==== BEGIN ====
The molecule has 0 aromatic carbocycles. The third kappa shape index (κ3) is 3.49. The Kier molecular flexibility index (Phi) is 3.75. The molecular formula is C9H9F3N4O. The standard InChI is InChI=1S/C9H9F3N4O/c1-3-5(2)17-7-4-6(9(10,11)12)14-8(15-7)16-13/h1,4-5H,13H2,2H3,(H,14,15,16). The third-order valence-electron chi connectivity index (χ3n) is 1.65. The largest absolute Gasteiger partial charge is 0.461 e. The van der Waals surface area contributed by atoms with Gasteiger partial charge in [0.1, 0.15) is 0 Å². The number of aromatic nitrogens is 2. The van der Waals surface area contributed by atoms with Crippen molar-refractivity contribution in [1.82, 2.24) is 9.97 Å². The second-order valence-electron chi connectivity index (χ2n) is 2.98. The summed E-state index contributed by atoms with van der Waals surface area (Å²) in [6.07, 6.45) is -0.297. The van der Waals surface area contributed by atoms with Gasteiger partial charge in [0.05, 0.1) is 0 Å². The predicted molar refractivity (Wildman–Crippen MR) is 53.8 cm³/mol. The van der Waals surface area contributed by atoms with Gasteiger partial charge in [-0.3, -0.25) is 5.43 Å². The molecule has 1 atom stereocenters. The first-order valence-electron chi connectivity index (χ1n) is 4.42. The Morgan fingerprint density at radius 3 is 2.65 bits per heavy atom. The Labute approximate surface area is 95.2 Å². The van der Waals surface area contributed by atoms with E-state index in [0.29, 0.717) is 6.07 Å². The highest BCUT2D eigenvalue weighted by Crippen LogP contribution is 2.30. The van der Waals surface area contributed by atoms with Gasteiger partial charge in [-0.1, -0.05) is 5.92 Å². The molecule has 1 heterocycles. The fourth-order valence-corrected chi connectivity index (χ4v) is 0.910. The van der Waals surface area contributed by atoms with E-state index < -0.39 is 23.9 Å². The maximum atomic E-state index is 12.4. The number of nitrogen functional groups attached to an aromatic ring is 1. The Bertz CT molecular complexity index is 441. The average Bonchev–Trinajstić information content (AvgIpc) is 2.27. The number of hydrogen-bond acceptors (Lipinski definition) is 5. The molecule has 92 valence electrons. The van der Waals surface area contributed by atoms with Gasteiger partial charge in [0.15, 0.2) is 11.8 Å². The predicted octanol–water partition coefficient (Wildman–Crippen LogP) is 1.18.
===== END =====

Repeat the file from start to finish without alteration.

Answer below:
The molecule has 0 aromatic carbocycles. The third kappa shape index (κ3) is 3.49. The Kier molecular flexibility index (Phi) is 3.75. The molecular formula is C9H9F3N4O. The standard InChI is InChI=1S/C9H9F3N4O/c1-3-5(2)17-7-4-6(9(10,11)12)14-8(15-7)16-13/h1,4-5H,13H2,2H3,(H,14,15,16). The third-order valence-electron chi connectivity index (χ3n) is 1.65. The largest absolute Gasteiger partial charge is 0.461 e. The van der Waals surface area contributed by atoms with Gasteiger partial charge in [0.1, 0.15) is 0 Å². The number of aromatic nitrogens is 2. The van der Waals surface area contributed by atoms with Crippen molar-refractivity contribution in [1.82, 2.24) is 9.97 Å². The second-order valence-electron chi connectivity index (χ2n) is 2.98. The summed E-state index contributed by atoms with van der Waals surface area (Å²) in [6.07, 6.45) is -0.297. The van der Waals surface area contributed by atoms with Gasteiger partial charge in [0.05, 0.1) is 0 Å². The predicted molar refractivity (Wildman–Crippen MR) is 53.8 cm³/mol. The van der Waals surface area contributed by atoms with Gasteiger partial charge in [-0.3, -0.25) is 5.43 Å². The molecule has 1 atom stereocenters. The first-order valence-electron chi connectivity index (χ1n) is 4.42. The Morgan fingerprint density at radius 3 is 2.65 bits per heavy atom. The Labute approximate surface area is 95.2 Å². The van der Waals surface area contributed by atoms with E-state index in [0.29, 0.717) is 6.07 Å². The highest BCUT2D eigenvalue weighted by Crippen LogP contribution is 2.30. The van der Waals surface area contributed by atoms with Gasteiger partial charge in [-0.1, -0.05) is 5.92 Å². The molecule has 1 heterocycles. The fourth-order valence-corrected chi connectivity index (χ4v) is 0.910. The van der Waals surface area contributed by atoms with E-state index < -0.39 is 23.9 Å². The maximum atomic E-state index is 12.4. The number of nitrogen functional groups attached to an aromatic ring is 1. The Bertz CT molecular complexity index is 441. The average Bonchev–Trinajstić information content (AvgIpc) is 2.27. The number of hydrogen-bond acceptors (Lipinski definition) is 5. The molecule has 92 valence electrons. The van der Waals surface area contributed by atoms with Gasteiger partial charge in [0.15, 0.2) is 11.8 Å². The predicted octanol–water partition coefficient (Wildman–Crippen LogP) is 1.18.